If you’re in the throes of financial hardship, you may think it’s time to declare bankruptcy, but be careful with this. While it is true that this type of option can probably help you if you have no other way out, but for most people, bankruptcy should be taken as an absolute last resort instead of the first thing they think of. With people filing for bankruptcy in record numbers, this is obviously not the case at least at present. Let’s take a look at when bankruptcy is and is not the best choice, and what you can do instead.
What kind of debt do you have?
If the debt you have is mostly unsecured debt like credit card debt, it’s likely that you’re not going to have to file for bankruptcy. This is especially true if you still have a steady income and would be solvent were it not for your debt.
If you have debt that has come upon you all at once (or nearly so) and is staggering, like the medical expenses debt you can acquire after a significant illness, it may very well be that you can’t dig out from under it and that bankruptcy would be your best option.
There are certain kinds of debt that cannot be wiped out via bankruptcy such as tax liens, child support, student loans, and more, and if a major part of your indebtedness is made up of this kind of debt, bankruptcy is not going to be a help to you.
However, no matter where your debt comes from, it’s important that you consult with a bankruptcy attorney before you make any decisions; again, bankruptcy should be an absolute last resort and not the first thing you think of in such a situation.
Do you have a decent income?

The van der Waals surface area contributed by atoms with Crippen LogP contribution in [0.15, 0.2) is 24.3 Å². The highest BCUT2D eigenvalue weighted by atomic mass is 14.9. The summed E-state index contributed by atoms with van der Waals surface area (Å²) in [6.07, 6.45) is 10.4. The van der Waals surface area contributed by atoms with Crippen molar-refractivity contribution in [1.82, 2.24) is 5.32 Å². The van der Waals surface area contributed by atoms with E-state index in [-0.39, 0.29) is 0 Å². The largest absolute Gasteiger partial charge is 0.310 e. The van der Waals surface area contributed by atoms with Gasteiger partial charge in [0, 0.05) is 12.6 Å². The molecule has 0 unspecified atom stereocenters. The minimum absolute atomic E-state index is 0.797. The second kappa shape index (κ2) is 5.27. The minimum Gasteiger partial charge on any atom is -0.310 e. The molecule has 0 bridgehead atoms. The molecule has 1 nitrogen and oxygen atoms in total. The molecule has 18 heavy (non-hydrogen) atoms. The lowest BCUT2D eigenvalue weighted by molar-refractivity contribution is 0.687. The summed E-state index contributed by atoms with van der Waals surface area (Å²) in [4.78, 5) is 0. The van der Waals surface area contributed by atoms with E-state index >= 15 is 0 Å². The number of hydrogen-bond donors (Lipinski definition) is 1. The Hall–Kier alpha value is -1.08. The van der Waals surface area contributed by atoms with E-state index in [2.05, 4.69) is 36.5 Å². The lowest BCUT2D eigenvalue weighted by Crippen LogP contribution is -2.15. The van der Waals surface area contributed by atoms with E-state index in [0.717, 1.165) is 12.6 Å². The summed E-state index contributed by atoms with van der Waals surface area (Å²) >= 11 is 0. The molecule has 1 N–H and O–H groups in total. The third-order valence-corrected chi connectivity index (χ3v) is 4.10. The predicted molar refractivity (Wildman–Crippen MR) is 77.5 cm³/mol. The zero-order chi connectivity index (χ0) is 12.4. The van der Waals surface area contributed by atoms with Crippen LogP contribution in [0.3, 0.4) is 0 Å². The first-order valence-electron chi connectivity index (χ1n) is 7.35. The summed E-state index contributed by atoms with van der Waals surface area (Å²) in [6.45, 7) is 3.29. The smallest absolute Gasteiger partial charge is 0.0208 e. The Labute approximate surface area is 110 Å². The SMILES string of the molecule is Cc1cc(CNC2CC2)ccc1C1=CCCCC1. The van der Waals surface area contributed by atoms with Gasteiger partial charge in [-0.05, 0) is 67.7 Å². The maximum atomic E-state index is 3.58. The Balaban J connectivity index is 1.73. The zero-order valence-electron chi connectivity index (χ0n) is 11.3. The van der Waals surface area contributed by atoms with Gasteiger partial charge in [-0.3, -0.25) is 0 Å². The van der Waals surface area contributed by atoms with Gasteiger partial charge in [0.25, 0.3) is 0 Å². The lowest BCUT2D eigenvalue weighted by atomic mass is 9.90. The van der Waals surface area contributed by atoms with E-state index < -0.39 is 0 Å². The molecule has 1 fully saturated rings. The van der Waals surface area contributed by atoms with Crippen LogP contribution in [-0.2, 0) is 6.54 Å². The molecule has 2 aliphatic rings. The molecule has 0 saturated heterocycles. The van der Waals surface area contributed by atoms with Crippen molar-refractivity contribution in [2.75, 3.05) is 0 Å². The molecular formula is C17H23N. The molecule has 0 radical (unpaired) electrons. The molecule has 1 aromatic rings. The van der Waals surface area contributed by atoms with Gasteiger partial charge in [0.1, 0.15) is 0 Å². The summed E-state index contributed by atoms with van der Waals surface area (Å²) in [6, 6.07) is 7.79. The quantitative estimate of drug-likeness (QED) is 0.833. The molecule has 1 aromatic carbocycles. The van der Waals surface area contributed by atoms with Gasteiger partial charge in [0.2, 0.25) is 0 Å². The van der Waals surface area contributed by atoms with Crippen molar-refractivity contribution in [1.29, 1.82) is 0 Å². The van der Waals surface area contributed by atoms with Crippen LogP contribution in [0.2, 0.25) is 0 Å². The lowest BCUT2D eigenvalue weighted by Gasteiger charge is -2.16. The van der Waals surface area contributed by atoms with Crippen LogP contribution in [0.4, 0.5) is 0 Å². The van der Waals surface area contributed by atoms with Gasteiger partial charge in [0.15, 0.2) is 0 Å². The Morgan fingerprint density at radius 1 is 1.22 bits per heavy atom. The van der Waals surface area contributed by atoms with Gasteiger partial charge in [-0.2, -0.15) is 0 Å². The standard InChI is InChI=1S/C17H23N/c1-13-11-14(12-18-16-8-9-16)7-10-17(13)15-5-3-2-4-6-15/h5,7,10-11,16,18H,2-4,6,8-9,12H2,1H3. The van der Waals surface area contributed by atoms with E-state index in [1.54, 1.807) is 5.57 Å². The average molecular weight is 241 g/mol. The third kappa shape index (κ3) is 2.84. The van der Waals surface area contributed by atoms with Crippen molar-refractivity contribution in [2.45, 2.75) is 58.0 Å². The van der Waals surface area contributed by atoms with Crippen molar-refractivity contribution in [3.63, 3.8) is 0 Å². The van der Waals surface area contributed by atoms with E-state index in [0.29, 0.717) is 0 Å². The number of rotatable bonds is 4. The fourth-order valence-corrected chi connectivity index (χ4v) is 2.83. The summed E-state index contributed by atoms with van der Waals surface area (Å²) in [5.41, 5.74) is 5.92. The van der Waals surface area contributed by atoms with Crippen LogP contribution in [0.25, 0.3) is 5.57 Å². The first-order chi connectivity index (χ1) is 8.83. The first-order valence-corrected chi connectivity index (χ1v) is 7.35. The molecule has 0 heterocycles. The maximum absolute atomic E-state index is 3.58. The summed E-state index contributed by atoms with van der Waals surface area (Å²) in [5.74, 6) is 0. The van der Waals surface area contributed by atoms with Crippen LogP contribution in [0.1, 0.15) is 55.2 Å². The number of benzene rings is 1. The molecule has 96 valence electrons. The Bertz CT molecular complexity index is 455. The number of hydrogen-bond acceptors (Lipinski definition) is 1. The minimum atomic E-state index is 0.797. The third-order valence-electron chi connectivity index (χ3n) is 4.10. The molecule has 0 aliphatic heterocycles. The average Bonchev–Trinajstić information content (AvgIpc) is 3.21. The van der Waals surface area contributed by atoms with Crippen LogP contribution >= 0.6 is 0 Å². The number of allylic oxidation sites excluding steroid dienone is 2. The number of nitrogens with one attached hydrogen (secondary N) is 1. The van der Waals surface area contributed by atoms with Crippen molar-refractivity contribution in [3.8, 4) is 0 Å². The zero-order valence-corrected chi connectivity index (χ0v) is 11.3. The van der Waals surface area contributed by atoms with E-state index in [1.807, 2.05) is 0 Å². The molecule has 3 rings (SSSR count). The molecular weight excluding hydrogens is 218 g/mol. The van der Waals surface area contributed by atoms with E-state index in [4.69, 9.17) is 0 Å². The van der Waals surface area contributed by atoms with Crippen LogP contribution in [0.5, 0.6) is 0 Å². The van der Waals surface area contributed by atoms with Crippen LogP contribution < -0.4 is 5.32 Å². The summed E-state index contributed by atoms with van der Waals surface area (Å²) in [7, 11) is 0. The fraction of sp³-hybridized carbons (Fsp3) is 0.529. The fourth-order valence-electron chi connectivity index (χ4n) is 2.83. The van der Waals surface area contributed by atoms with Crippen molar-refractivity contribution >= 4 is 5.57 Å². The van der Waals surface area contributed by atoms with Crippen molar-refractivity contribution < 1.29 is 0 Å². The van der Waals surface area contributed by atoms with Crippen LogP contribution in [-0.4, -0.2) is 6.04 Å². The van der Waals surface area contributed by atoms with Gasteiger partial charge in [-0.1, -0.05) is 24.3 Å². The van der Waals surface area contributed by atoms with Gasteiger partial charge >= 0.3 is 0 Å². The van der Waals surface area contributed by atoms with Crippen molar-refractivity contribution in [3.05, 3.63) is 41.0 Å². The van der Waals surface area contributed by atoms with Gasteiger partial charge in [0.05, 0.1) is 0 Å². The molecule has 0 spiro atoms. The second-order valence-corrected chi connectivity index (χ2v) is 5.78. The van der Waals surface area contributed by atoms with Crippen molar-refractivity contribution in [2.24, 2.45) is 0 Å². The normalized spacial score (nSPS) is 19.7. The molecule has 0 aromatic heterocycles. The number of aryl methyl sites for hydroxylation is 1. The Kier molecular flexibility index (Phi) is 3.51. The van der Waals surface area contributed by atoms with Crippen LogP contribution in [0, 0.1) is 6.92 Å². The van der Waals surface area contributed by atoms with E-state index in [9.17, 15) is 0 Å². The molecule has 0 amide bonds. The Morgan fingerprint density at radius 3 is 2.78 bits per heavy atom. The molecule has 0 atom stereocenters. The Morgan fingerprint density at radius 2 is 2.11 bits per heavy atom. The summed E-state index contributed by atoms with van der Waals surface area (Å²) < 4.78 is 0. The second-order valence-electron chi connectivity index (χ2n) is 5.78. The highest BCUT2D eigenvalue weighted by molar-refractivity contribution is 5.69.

Were it not for your debts, could you make ends meet fine? If that’s the case, you can probably come up with a plan whereby you pay back your debts (especially unsecured debt) without having to file for bankruptcy.
Understand that while bankruptcy can be a help to you, it is also not designed to encourage people or entitle people to mis-manage their money. This aspect of bankruptcy was one of the parts that was changed significantly with the new bankruptcy laws, which causes the courts to look much more closely at your financial circumstances before they will approve you to file. Yes, you must be approved to file, it is not an automatic right.
Bankruptcy is not a free ride
Remember that bankruptcy is not a free ride, so if you declare it, it has to be because you are in absolutely dire straits financially and have no other way out. In addition, laws have changed in recent years such that you may not be able to be absolved of your debts as was so often true in previous years. In fact, if your income is at or above the median for your state and has been for the last six months, it’s likely that you’re not going to be able to file for Chapter 7 bankruptcy, which is the type of bankruptcy where all your debts are erased. Instead, you’ll probably be required to file for Chapter 13 bankruptcy, whereby you are put on a plan spanning roughly three to five years, and will be required to pay back your debts on a schedule.
Paying off your unsecured debt yourself, without declaring bankruptcy
It works like this. Sit down and make out a budget that includes JUST your basic necessities — food, utilities, rent or mortgage, car payments, etc. DON’T include unsecured debt payments like credit card payments, and don’t include “extras” like entertainment or a clothing budget except for the bare-bones basics, such as your children’s needs. It’s time to batten down the hatches, so to speak, and get real about paying off that debt.
Take the after-tax income you have left after you’ve budgeted for your necessary expenses and put 10% aside in savings for emergency. EVERYTHING else goes toward your debt. Pay minimum payments on all of your debt and put the balance of what you have left on the highest interest debt you have. Keep doing this every month and you should see your balances pay themselves off almost by default. Best of all, as long as you’re responsible, this should only take a few years to complete (maybe not even that), and you won’t have to declare bankruptcy.